In Mexico we love to cheer: Olé….. Salud…… Ándale….. Ay ay ay! In September there’s another great occasion to cheer: Mexico’s Independence day. Now don’t get confused with Cinco de Mayo, which is sometimes mistaken for independence day. The Dancing Chefs love to cheer: Viva Mexico! Independence Day is celebrated every September 16th with parades, festivals, feasts, parties and more. Mexican flags are everywhere and the main plaza in Mexico City is packed. But what’s the history behind the date of September 16?
Back in 1810 the Spanish were the official rulers of Mexico, but many Mexicans weren’t happy with how they governed. On September 16th 1810 Father Miguel Hidalgo rang the church bells of Dolores and made a speech, now known as ‘Cry of Dolores’ or ‘Grito de Dolores’. He made a shocking announcement: he was taking up arms against the tyrannies of the Spanish government and his parishioners were all invited to join him. Within hours Hidalgo had an army: a large, unruly, poorly armed but resolute mob.
Every year, local mayors and politicians re-enact the famous Grito de Dolores. In Mexico City, thousands congregate in the Zócalo, or main square, on the night of the 15th to hear the President ring the same bell that Hidalgo did and recite the Grito de Dolores. The crowd roars, cheers and chants, and fireworks light up the sky. On the 16th, every city and town all over Mexico celebrates with parades, dances and other civic festivals.
Most Mexicans celebrate by hanging flags all over their home and spending time with family. A feast is usually involved. If the food can be made red, white and green (like the Mexican Flag) all the better! Favorite dishes include Chiles en Nogada, Tostadas or Pozole. Pozole is a delicious soup filled with hominy corn and pork meat and garnished with lettuce, onion, herbs and tostadas. For all you chefs, who want to celebrate Mexican Independence Day in style and make Pozole at home: here is the recipe!!!
4 litres of water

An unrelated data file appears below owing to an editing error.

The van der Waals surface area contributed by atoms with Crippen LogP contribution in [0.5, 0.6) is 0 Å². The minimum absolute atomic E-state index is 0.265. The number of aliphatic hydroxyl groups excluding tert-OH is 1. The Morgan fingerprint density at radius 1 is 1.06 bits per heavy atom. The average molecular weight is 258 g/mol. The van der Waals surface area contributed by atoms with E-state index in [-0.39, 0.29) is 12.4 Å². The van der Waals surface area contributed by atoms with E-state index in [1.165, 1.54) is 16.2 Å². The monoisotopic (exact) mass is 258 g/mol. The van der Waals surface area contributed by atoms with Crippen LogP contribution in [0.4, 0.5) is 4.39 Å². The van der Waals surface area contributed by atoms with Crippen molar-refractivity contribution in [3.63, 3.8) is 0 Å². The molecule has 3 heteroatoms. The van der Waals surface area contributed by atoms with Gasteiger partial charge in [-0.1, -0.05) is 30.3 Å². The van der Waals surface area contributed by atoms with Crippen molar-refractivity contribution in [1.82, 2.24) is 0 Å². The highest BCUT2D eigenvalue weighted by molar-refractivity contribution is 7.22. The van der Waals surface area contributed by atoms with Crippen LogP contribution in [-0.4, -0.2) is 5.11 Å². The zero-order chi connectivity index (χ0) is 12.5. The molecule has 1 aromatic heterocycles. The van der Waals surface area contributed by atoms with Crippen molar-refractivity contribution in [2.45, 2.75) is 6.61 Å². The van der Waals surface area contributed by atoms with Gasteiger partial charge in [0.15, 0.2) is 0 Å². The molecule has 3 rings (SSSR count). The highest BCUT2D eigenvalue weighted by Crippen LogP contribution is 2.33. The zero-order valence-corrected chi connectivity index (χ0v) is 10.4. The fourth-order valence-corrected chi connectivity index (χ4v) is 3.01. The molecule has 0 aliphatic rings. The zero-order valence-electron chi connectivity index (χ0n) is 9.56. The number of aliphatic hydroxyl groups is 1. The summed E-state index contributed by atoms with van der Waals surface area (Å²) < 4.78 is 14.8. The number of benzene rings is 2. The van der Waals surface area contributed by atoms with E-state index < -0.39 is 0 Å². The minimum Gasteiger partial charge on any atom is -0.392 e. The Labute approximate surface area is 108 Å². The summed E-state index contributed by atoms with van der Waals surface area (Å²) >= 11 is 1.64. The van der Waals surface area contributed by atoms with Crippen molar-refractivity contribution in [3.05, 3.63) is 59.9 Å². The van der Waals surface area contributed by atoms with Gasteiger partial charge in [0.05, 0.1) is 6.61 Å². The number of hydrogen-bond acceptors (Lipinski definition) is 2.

1 kilo pork meat
1/2 kilo pork ribs
3 cans hominy corn (450gr. each)
1 onion, quartered
8 cloves of garlic
Salt to taste
5 dried Chili Anchos, cleaned without seeds
5 dried Chili Guajillo, cleaned without seeds
6 cloves of garlic
1 onion, diced
2 tbsp vegetable oil
1/2 tsp oregano
Salt to taste
1 Romaine lettuce, washed and shredded
1 1/2 cup onion, diced
1 1/2 cup radishes, washed and sliced
Chile Piquin, to season
Oregano, to season
Tostadas, 2-3 per person
Limes, cut in halves
- Heat 4 litres of water in a big pan. Add the quartered onion, garlic, salt, pork meat and ribs. Bring to a boil and lower the heat to simmer for about 2 hours or until the meat has been cooked. You can remove any foam that is formed on the soup. If neccesary you can add more water.
- Take the meat out of the stock. Remove excess grease, bones of the ribs, onion and garlic.
- Now to prepare the sauce, soak the chili ancho and guajillo in enough hot water to cover the chilis. Leave for 25 minutes.
- Once the chilis are softened, drain and place into a blender with the raw garlic, diced onion and oregano. Add a little bit of water too. Blend until you obtain a smooth consistency.
- Heat the oil in a skillet on medium high fire. Add the chili mixture to the skillet and season to taste, continuously stirring. Lower the heat and leave to simmer for about 25 minutes.
- Pass the chili sauce through a strainer into the stock. Bring to a boil and add the meat, simmer for another 10 minutes. Add the hominy corn, season with salt and pepper if needed. Heat through until the soup is completely hot.
- Serve the Pozole in a big soup bowl and place the garnish in the center of the table, so everybody can serve themselves.
Buen Provecho and Viva Mexico!!!
Dancing Chef Maaike